Silver scurf pea (Psoralea argophylla) was traditionally used by Lakota horsemen as a restorative food for tired horses. Slimflower scurf pea (Psoralea tenuiflora) root makes a pain-relieving tea.
After a short drive from the White River Visitor Center, the hike to the top of Cedar Butte is short but steep, following a bighorn sheep trail.
“Cedar Butte is probably the most important breeding area for bighorn sheep in the South unit,” says Sherman. “At one time we had an indigenous bighorn sheep here called the Audubon. That became extinct back in the early 1920’s. The last band was spotted just north of Cedar Butte on Sheep Mountain Table in 1922. They were in the entire Badlands area but they were completely hunted out."
“[In the 1960’s] the state of South Dakota and the National Park Service collaborated to bring bighorns back. They had [Rock Mountain bighorn sheep] in an enclosure in the North unit, then they began to die away. So they opened the gates and let them pioneer away as they would, and they drifted over here. The females and the young took up residence in the area. Then when the rutting season [late October through November] begins, the rams come in from all over.” That’s when a low-profile hiker might observe the thunder clap of anxious rams butting heads over who gets to procreate.
Sherman has seen sheep — even small lambs — scale steep canyon walls. Less sure-footed humans should probably wear hiking boots with decent traction. The way up follows a sandy rock slide where a chunk of butte broke off a few years back. A couple of the hikers spent considerable time sliding on their backsides.
At the top of the trail we reached an open meadow where you can still see the furrow where settlers used draft horses to skid cedar logs destined to serve as lower cabin logs and corral posts. At the butte’s edge one ancient cedar, since deceased, was deeply saw-gouged but still stands defiant.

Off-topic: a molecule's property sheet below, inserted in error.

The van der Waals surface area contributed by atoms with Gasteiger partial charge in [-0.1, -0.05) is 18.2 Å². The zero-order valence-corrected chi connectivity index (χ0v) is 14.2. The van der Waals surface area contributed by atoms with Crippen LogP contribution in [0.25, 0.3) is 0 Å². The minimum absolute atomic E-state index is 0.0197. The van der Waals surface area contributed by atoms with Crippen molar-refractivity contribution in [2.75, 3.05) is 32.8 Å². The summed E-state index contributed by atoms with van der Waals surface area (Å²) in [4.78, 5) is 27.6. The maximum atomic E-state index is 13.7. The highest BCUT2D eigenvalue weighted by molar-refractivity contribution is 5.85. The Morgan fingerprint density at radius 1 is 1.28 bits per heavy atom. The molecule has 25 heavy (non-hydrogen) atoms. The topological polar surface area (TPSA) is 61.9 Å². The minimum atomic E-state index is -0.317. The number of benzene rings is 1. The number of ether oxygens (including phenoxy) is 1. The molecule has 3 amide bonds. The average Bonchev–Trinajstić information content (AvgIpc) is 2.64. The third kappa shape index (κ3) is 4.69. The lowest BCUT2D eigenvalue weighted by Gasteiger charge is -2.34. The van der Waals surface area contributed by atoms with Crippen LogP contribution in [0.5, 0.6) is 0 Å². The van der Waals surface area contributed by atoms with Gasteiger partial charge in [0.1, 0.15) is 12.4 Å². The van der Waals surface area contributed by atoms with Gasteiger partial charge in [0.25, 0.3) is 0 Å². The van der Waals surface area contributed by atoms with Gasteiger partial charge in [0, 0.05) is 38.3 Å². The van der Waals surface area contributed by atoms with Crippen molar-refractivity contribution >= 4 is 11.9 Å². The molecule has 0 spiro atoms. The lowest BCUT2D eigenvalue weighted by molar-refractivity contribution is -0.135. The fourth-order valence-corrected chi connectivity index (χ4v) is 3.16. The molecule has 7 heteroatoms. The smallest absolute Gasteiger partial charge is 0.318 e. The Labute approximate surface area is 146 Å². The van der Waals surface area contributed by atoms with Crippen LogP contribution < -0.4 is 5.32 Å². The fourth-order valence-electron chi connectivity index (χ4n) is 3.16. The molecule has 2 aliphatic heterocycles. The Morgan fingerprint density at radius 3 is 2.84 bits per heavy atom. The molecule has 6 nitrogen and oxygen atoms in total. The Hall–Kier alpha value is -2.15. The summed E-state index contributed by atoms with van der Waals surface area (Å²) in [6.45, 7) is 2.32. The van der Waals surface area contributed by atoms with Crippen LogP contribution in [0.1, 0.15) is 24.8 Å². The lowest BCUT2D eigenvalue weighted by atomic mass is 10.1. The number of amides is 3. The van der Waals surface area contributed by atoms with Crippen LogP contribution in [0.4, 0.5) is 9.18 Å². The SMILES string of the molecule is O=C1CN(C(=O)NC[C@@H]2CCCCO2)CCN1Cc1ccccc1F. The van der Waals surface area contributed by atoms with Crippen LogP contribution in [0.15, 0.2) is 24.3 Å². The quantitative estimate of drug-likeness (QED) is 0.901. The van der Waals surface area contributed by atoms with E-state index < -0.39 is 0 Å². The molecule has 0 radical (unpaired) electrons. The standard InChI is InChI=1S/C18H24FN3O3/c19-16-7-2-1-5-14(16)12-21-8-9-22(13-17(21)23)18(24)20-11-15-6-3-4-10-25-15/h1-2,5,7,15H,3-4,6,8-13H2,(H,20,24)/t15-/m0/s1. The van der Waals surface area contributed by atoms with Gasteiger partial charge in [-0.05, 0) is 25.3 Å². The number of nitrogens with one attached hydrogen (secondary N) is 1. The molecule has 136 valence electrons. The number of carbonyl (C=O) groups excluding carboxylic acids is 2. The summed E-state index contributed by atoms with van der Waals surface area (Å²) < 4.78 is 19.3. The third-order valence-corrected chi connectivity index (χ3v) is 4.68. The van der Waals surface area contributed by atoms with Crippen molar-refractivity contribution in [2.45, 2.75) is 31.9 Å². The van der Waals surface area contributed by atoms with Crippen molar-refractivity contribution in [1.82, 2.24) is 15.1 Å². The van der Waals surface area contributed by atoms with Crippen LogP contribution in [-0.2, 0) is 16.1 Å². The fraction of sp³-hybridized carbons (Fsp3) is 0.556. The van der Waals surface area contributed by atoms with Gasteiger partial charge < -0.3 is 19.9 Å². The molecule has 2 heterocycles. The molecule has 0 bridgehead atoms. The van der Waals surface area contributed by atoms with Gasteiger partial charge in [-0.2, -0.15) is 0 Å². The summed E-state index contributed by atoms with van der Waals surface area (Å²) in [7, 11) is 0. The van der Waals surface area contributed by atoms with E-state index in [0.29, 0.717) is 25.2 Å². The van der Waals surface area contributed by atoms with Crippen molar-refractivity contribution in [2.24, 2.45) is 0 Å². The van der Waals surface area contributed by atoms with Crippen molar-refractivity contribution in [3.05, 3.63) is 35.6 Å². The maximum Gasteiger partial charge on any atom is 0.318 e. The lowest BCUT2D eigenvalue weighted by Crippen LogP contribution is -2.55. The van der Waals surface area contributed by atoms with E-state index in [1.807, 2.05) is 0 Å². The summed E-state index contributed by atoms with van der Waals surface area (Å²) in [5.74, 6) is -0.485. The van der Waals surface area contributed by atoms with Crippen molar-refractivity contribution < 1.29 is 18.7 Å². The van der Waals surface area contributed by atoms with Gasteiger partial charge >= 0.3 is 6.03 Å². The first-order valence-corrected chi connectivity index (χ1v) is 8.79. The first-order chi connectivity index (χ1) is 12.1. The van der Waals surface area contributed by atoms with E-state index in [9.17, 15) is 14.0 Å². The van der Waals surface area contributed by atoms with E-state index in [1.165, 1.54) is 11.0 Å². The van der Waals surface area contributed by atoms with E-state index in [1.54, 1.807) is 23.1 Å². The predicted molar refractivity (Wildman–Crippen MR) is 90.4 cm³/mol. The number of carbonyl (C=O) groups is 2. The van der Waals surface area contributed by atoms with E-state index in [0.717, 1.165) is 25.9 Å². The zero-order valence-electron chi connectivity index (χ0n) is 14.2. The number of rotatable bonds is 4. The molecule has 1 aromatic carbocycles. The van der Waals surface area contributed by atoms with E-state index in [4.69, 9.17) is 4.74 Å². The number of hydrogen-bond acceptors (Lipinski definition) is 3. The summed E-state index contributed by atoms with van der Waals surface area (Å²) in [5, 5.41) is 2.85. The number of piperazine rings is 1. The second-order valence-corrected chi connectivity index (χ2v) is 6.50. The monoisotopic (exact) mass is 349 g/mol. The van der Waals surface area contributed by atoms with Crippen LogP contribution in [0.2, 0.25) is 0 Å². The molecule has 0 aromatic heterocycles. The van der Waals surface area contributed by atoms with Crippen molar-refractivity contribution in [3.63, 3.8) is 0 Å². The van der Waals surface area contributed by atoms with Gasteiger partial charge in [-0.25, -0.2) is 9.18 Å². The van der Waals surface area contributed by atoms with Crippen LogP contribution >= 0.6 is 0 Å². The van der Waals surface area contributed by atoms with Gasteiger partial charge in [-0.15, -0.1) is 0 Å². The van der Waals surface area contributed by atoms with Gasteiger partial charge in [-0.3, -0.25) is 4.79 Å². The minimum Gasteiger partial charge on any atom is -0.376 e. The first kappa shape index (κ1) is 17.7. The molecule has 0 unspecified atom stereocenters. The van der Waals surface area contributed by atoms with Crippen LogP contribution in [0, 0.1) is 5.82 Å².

Approaching the west, Sherman pointed out sheep beds, dimpled sections of earth bighorns return to for rest or to groom. We spotted a couple ewes as they disappeared into the trees. At the top, narrow isthmuses stretch outward, opening panoramic views of distant tables (Badlands mesas) — Galigo Table, Cuny Table, Stronghold Table. Dry creeks sidewind through the low places stippled with rocks like giant shark's teeth and smooth pillars of sediment topped with mops of prickly pear. Up here, the eye becomes a hawk in flight.
This place has long been hallowed and is today. “Cedar Butte is important as a place where people go prior to the Sundance and sequester themselves and seek visions,” says Sherman.
“I spoke to an elderly man back in the nineties. He was in his nineties at that time. He told me that they used to take people who died and wrap them in a hide and take them up on Cedar Butte and put them up in the trees there.”
He checked ant hills for signs of that solemn custom and found them, in bead form.
“It’s somewhat of a sacred place. Of course to the Lakota everything is sacred — the land is sacred, the day is sacred, life is sacred.”
Ranger Richard Sherman will lead guided hikes to Cedar Butte on August 18 and September 1. More information is available at the Badlands website.